Explained | Can the telecom industry get out of the rut?
How will the government’s relief package impact the sector? Is there clarity on spectrum licence fees and dues?
The story so far: The Union Cabinet on Wednesday approved a set of financial relief measures to help major telecom companies in trouble. Companies such as Vodafone Idea and Bharti Airtel have seen their business hit hard by financial demands made by the government and cut-throat competition. In 2019, the Supreme Court had ordered telecom companies to pay dues worth over ₹1.4 lakh crore to the government, which they are yet to complete.
Why are telecom companies in trouble?
Telecom companies traditionally paid a fixed fee to purchase spectrum under lease from the government. Since 1999, however, apart from the spectrum licence fees, they have also had to share a certain proportion of their adjusted gross revenue (AGR) with the government. The government and the telecom companies have disagreed on what counts as AGR. Companies have argued that the government cannot classify their non-telecom revenues as AGR and demand a share of it. The dispute landed in court and eventually ended in favour of the government with the Supreme Court ordering companies to pay all their accumulated AGR dues. The order put immense stress on the balance sheets of the companies which were already in trouble owing to an intense price war.
Editorial | Delaying the inevitable: On relief to telcos
What are the concessions offered by the government?
The Centre has offered the companies a four-year moratorium on spectrum and AGR dues to relieve them of their financial stress. They can now opt to pay these dues and the interest accumulated on them at the end of the moratorium period. If a company is unable to pay the accumulated dues by the end of the moratorium it can negotiate with the government to give it an equity stake in lieu of the accumulated dues. Moreover, the government has eased its policy stance in order to decrease the future liabilities of the companies. It has declared that they do not have to share with the government revenues that they receive from non-telecom sources. Further, to make investment in telecom companies easier, the Centre has allowed 100% foreign direct investment without the need for government clearance. It has also eased bank guarantee requirements against licence fee and done away with penalties imposed on late payment of fees.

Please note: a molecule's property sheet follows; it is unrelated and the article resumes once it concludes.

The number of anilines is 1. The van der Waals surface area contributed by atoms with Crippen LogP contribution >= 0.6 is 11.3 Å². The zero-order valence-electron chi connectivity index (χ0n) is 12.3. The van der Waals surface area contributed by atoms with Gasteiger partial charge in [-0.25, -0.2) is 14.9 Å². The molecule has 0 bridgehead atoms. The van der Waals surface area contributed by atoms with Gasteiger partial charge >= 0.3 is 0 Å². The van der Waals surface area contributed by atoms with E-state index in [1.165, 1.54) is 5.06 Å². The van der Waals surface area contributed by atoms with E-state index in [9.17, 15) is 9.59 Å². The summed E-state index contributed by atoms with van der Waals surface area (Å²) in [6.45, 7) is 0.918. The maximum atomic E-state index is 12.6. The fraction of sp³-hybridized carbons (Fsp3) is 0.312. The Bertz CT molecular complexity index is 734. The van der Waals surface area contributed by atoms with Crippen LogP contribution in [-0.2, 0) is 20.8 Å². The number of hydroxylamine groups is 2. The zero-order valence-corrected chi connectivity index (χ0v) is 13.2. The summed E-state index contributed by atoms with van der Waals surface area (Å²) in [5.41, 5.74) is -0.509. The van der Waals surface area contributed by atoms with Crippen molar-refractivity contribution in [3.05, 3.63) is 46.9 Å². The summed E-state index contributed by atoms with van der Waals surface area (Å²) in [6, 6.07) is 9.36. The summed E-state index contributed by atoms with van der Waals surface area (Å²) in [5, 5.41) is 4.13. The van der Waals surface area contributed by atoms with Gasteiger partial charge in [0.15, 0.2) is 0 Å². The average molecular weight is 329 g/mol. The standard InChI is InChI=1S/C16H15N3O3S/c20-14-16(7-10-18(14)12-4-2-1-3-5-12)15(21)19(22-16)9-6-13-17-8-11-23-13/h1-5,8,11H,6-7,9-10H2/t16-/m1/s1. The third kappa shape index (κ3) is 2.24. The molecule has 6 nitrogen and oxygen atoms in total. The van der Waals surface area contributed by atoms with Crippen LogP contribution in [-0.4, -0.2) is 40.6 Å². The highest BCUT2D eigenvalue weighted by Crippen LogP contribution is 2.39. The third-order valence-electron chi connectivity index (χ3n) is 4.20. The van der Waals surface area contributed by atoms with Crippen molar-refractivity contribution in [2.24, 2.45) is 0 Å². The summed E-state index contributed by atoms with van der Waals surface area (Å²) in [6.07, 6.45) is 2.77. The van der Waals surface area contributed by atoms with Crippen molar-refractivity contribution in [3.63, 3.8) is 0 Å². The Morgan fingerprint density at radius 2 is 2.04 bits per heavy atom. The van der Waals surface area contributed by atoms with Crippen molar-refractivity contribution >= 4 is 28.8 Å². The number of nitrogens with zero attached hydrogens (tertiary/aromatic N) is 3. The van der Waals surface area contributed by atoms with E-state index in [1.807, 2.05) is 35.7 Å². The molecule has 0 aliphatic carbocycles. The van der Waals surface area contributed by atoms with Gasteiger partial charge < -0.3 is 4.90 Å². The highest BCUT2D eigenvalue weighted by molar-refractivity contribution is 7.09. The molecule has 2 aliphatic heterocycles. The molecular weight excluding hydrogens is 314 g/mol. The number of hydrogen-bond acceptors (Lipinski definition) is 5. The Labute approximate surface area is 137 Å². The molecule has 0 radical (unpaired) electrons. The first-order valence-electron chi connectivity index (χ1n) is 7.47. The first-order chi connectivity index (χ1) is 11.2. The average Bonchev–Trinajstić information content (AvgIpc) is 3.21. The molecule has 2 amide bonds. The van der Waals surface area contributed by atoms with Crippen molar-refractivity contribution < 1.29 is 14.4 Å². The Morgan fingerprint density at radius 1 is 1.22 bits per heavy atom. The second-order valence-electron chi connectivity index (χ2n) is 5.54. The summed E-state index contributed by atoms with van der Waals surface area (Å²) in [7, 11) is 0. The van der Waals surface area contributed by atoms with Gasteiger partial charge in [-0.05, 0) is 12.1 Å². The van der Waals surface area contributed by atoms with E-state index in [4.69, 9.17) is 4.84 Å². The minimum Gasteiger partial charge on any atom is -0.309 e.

Will the measures help telecom companies?
The relief measures announced by the government are expected to free up cash from the balance sheets of the companies. The hope is that they will use this cash to invest in expanding and strengthening their business, thus becoming more capable of paying back their dues. It should be noted that the government has not agreed to waive off dues that companies already owe the government or the dues that will arise over the next four years. Analysts, however, see the government’s decision to waive off charges on future non-telecom revenues as significant because it puts to rest the two-decades long controversy in the telecom sector over what counts as AGR. Sceptics of the plan believe that it will not relieve the pain of the companies like Vodafone Idea, which has a total debt of nearly ₹2 lakh crore. In fact, according to analysts, the government’s offer to convert the spectrum and AGR dues of the companies into equity may cause Vodafone Idea to come under government control. This risk could deter investors from infusing fresh capital into the company.
Are telecom tariffs set to rise?
A major reason for the crisis in the telecom sector has been the intense competition. This has led to the overwhelming supply of telecom services, in turn leading to lower prices that have made India a country with one of the lowest telecom tariffs in the world. So, some believe the government should let troubled telecom companies like Vodafone Idea to fail and exit the market, just as other telecom companies have done in the past. This will cause supply to drop and prices to rise. The last major increase in tariffs came in December 2019. A further rise in tariffs is expected as the companies try to boost their average revenue per user to match the rising costs.
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